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Political speech chill

James J. Kilpatrick (The Augusta Chronicle) -- In the wake of the Senate's recent action on campaign finance, it appears likely that some sort of ill-advised bill eventually will get through the House and be signed into law. An expedited court test will follow, and a year hence we could learn if the Constitution means what it says.

What the Constitution says is: "Congress shall make no law abridging the freedom of speech, or of the press."

If the Supreme Court accepts a Mississippi case now pending on a petition for review, we could have an early warning of what is to come. The case challenges the power of a state to forbid paid political speech immediately before an election. The Senate bill would do the same thing at the federal level. If this is not an "abridgment" of a cherished First Amendment right, the words of the Constitution have lost their meaning.

Mississippi chooses the nine justices of its Supreme Court by popular election. Last November saw contests for four seats on the bench, among them a race between Justice Jim Smith, seeking re-election, and Frank G. Vollor, a lower court judge in Hinds County.

The U.S. Chamber of Commerce, a nonprofit corporation with affiliates in Mississippi, thought highly of the four incumbents. Without registering properly with the secretary of state, the Chamber prepared 30-second television commercials promoting their qualifications. The ad for Smith began with an American flag and a scales-of-justice illustration. A narrator commented that Jim Smith had used common sense. The commercial continued:

"As a district attorney and prosecutor, he had a 96 percent conviction rate. As a judge, he understands that victims' rights come ahead of a criminal's rights. Judge Jim Smith. For 10 years on the Rankin County bench he upheld existing laws, instead of trying to make new ones. He carried that same common sense to the Supreme Court in 1993. Judge Jim Smith -- common sense on the bench!"

The commercials for the other three incumbents were to the same effect. Chief Justice Lenore Prather was lauded for using commonsense principles. Justice Keith Starrett, a Baptist deacon, had formed the state's first drug court and saved the taxpayers half a million dollars. For her part, Justice Kay Cobb had worked to end the judicial backlog and ensure that death penalty cases are tried promptly.

As soon as the first commercial aired, Mississippi's secretary of state asked Attorney General Michael Moore to take action. The Chamber of Commerce responded by suing Moore in U.S. District Court in Jackson. On Nov. 2, District Judge Henry T. Wingate ruled that the commercials amounted to independent expenditures that expressly advocated the re-election of the incumbents. Thus encouraged, Candidate Vollor on Nov. 3 obtained a state court injunction against further broadcasts. Mississippi's Supreme Court upheld the order, and the Chamber has asked the U.S. Supreme Court for relief.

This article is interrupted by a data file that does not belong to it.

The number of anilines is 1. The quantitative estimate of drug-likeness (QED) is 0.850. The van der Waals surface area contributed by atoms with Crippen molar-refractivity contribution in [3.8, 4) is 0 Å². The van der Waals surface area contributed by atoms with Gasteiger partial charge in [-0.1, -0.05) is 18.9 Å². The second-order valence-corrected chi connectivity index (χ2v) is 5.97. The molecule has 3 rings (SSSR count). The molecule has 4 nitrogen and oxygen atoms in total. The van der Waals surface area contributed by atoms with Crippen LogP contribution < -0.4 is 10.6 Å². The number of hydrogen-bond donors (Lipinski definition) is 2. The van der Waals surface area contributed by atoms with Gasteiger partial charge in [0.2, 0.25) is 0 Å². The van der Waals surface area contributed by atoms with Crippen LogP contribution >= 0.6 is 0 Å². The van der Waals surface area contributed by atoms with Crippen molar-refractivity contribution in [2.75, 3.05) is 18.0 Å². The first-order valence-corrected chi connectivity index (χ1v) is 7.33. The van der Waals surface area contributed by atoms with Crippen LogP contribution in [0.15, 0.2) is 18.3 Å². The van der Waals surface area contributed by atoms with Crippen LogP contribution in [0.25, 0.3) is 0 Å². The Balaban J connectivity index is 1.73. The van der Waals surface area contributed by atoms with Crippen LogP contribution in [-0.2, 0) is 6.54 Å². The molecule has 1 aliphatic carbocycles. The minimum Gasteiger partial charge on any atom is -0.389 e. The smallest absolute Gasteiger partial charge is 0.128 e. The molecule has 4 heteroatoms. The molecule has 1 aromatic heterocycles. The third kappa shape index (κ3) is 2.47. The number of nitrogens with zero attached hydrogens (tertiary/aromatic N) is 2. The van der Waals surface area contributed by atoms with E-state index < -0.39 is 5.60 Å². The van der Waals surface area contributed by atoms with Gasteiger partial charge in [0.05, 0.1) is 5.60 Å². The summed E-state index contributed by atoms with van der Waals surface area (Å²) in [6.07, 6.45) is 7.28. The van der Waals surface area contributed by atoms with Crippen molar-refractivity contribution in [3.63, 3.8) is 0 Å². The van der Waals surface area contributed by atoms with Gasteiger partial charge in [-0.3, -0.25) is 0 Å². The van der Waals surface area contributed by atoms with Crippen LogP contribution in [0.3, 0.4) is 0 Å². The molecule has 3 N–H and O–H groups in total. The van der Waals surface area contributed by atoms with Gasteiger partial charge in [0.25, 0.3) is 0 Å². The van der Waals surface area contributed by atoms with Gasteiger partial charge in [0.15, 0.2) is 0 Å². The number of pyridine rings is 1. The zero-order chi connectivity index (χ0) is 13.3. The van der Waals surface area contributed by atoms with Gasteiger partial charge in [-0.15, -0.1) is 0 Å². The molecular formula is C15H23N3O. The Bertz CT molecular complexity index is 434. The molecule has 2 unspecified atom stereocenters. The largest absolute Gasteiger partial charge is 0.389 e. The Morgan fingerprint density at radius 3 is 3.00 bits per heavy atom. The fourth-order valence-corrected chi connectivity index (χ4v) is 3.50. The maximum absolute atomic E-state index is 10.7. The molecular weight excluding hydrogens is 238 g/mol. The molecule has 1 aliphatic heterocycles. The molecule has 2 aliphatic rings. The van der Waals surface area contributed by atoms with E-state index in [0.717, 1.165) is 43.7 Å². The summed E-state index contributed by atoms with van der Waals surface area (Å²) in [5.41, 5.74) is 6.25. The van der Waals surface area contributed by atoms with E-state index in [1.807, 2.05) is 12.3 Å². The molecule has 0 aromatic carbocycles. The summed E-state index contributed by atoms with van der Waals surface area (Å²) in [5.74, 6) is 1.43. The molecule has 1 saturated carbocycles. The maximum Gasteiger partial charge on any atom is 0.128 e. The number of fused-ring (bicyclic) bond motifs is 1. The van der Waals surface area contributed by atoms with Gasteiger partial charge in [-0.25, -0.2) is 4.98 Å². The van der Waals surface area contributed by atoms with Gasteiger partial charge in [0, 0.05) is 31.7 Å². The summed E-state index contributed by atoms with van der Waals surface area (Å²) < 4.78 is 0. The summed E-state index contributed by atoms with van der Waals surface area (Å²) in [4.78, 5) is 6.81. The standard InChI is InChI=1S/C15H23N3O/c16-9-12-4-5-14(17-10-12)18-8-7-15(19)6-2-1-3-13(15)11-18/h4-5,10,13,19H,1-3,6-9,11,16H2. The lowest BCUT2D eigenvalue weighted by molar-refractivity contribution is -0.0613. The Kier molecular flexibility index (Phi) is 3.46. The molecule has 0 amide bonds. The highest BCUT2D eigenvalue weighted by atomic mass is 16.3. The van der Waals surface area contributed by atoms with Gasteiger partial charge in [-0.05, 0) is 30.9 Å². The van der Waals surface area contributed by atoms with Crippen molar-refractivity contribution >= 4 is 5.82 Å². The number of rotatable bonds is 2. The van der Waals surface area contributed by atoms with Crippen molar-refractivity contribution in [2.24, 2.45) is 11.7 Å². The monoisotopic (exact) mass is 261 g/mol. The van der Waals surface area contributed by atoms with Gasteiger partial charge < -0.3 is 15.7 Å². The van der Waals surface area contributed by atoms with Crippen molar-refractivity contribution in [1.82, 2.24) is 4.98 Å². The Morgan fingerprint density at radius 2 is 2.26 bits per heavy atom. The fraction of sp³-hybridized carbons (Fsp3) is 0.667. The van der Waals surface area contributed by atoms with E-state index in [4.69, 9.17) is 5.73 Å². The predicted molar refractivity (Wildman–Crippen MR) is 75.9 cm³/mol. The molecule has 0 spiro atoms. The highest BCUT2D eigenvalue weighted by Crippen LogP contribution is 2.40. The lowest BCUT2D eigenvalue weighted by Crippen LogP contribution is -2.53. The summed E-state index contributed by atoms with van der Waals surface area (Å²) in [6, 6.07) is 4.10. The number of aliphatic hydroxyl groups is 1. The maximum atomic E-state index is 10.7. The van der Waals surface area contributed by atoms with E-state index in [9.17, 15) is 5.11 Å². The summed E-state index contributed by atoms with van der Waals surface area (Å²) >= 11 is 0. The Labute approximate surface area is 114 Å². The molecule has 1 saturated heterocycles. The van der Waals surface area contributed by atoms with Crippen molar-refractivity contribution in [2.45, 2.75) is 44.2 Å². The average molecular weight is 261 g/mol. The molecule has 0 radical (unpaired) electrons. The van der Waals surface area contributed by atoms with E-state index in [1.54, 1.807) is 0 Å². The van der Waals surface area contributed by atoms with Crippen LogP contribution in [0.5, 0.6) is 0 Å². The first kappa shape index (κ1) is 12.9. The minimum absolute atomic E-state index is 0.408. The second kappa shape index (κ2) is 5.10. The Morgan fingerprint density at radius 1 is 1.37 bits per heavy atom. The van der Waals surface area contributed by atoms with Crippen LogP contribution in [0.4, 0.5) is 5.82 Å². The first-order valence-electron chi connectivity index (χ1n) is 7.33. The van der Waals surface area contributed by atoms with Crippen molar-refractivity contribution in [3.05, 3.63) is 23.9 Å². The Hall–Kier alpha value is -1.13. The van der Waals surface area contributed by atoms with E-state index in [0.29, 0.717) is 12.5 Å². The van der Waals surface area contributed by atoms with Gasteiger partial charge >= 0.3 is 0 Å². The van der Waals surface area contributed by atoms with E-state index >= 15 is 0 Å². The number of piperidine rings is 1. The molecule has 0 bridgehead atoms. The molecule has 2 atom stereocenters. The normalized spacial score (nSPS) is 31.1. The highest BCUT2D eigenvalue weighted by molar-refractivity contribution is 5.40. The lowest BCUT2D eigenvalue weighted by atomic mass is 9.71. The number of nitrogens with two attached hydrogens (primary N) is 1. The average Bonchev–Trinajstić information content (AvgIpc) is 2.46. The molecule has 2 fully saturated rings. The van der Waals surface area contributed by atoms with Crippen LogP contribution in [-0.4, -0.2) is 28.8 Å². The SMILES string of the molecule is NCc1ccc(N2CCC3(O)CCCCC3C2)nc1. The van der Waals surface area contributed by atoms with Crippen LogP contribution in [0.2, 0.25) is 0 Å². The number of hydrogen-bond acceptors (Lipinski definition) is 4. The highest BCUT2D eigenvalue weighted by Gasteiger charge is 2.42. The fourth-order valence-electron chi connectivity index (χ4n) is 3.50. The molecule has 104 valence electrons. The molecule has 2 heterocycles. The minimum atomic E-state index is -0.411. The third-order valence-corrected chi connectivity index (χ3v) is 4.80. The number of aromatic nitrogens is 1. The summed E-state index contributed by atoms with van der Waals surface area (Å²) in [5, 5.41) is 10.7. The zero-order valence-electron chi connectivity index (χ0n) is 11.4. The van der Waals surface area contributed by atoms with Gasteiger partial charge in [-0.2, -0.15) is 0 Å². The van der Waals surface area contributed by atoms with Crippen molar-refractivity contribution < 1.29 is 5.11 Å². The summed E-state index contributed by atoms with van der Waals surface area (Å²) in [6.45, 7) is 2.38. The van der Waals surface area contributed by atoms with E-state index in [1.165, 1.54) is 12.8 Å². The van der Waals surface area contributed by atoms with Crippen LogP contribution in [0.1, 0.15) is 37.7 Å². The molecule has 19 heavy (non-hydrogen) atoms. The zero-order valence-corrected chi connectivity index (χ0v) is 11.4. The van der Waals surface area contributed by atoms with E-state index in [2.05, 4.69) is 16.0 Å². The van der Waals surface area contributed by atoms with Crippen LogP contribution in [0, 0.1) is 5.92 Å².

Were the prohibited commercials "express" advocacy? The intensifying adjective "express" comes from the U.S. Supreme Court's landmark opinion of 1976 in Buckley v. Valeo. In a footnote the high court indicated that express advocacy could be established by such terms as "vote for" or "elect" or "defeat." These specific exhortations did not appear in the Mississippi commercials, but Wingate was not persuaded by their absence. He viewed the commercials as "thinly veiled exhortations" to support the incumbents. They constituted "a plain, clever attempt to avoid the reach of Mississippi reporting and disclosure laws."

I agree. But the question put to the Supreme Court is whether the laws impose an unconstitutional abridgment on the Chamber's right of free speech.

The high court has had a bellyful of election cases lately and may not have the stomach for another hassle, but the issue is not moot. Similar injunctions have been granted by state courts in Wisconsin and Florida. The meaning of "express advocacy" is not at all clear. Neither is it clear -- at least it is not clear to me -- how even the most express advocacy can be limited or forbidden. This is what a free society is all about.

Granted, the right of free speech is not absolute. Local governments may prescribe uniform rules for political posters and billboards. Sound trucks may be restricted to certain hours. When "independent expenditures" amount to bribery, the law is not helpless. But something is gravely wrong if the law forbids me to buy TV time in the week before an election to say that Justice Jim Smith is a fine fellow who ought to be returned to the bench.

(c) 2001 The Augusta Chronicle via Universal Press Syndicate

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